Risk Is Worse When You Can’t See It
Financial crises are becoming more frequent as markets and the rules that govern them grow ever more complex. New research suggests that this is no coincidence -- and that a simpler system would be a lot more resilient.
Forward-thinking officials have long argued that financial regulation needs to be simpler. In his much-quoted speech "The Dog and the Frisbee," Andrew Haldane of the Bank of England notes that dogs catch frisbees not by making complex aerodynamic calculations, but by relying on simple rules of thumb -- for example, running at a speed that keeps the angle of gaze to the object roughly constant. By analogy, he suggested, regulators might do well to eschew ever more intricate calculations of the risks in banks’ portfolios, and instead aim for rules that would be easier to understand and less likely to go badly wrong.
The point also applies to the dense networks of contracts and relationships that link financial firms together. As these get more complex, a new study shows, markets naturally become less stable, because the risks become difficult to perceive and manage.
This isn’t your typical economics paper. The authors include Nobel Prize winning economist Joseph Stiglitz and renowned mathematical ecologist Robert May, who teamed up with physicists to explore the consequences of network complexity in a way traditional research has not. They sought to model a network of financial institutions connected through loans and other contracts, as well as by exposures to common assets, and to examine how its complexity would affect someone’s ability to judge the likely fallout from a default somewhere within it.
Suppose a bank suddenly reneges on its obligations to several others. Without full information on who is exposed to the other banks, it’s hard to know precisely what will happen next and how far the trouble might spread. Further uncertainty surrounds the so-called “recovery rate” -- how much one party in a contract might be able to claw back from a defaulting counterparty. This is the immediate challenge that faces regulators, investors and financial institutions in a crisis.
Increasing network complexity, the researchers found, makes this foresight problem harder. As the lead author, physicist Stefano Battiston, explained to me, the longer the chains of connected banks, the more any small uncertainty about the magnitude of losses gets compounded. Anyone trying to assess the potential outcomes will inevitably make larger errors.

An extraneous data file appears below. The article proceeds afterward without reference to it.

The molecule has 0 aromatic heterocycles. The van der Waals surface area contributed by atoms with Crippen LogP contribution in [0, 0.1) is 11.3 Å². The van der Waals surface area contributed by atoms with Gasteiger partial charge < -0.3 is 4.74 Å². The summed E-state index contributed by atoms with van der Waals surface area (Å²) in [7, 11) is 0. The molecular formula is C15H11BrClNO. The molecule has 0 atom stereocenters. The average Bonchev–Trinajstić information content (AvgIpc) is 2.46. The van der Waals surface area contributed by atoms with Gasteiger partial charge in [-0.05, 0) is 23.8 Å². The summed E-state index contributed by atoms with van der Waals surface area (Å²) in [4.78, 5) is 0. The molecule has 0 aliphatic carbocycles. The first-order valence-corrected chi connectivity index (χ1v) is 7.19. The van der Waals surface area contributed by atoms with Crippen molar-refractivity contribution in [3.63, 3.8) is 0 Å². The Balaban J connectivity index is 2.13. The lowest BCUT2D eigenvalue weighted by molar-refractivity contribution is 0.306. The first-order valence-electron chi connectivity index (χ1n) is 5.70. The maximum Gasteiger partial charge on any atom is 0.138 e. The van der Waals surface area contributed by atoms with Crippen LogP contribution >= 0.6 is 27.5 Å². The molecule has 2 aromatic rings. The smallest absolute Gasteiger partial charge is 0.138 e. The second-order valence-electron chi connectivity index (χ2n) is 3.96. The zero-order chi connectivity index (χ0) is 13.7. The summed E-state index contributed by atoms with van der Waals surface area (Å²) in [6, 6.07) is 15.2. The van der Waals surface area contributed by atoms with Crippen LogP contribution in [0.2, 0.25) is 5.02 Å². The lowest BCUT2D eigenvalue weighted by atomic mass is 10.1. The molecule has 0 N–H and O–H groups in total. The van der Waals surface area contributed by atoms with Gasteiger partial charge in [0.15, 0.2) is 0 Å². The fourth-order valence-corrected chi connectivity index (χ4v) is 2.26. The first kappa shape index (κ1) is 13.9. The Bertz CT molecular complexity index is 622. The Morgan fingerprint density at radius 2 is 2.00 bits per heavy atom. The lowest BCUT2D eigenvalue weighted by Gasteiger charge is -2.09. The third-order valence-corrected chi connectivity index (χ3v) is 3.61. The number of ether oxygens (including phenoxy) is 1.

This provides more evidence in favor of regulations aimed at making the financial system simpler. The U.S. process of living wills, for example, allows regulators to impose higher capital requirements on -- or even break up -- financial institutions that can’t adequately explain how they could be safely wound down in bankruptcy. Another idea would be to tax complexity, by levying charges related to the number and nature of banks’ connections to other institutions in the network.
There’s also a lesson here for economic theorists, who tend to view the explosive growth of derivatives and other instruments as a beneficial development that makes markets more complete and efficient, and hence less risky. This naive belief in the virtue of complexity is founded in mathematical models that assume people have full knowledge of all the connections in the network and always make rational decisions. Needless to say, and as the study confirms, excluding the issue of complexity from models doesn’t make it any less of a problem in reality.
Battiston and colleagues also argue that more complicated regulations can’t solve the problem, because they’ll only add to the complexity of the whole system. They burden financial firms with onerous reporting and compliance procedures, without necessarily making anything less risky. Haldane was right: We still have a lot to learn from the dog and the frisbee.
This column does not necessarily reflect the opinion of the editorial board or Bloomberg LP and its owners.
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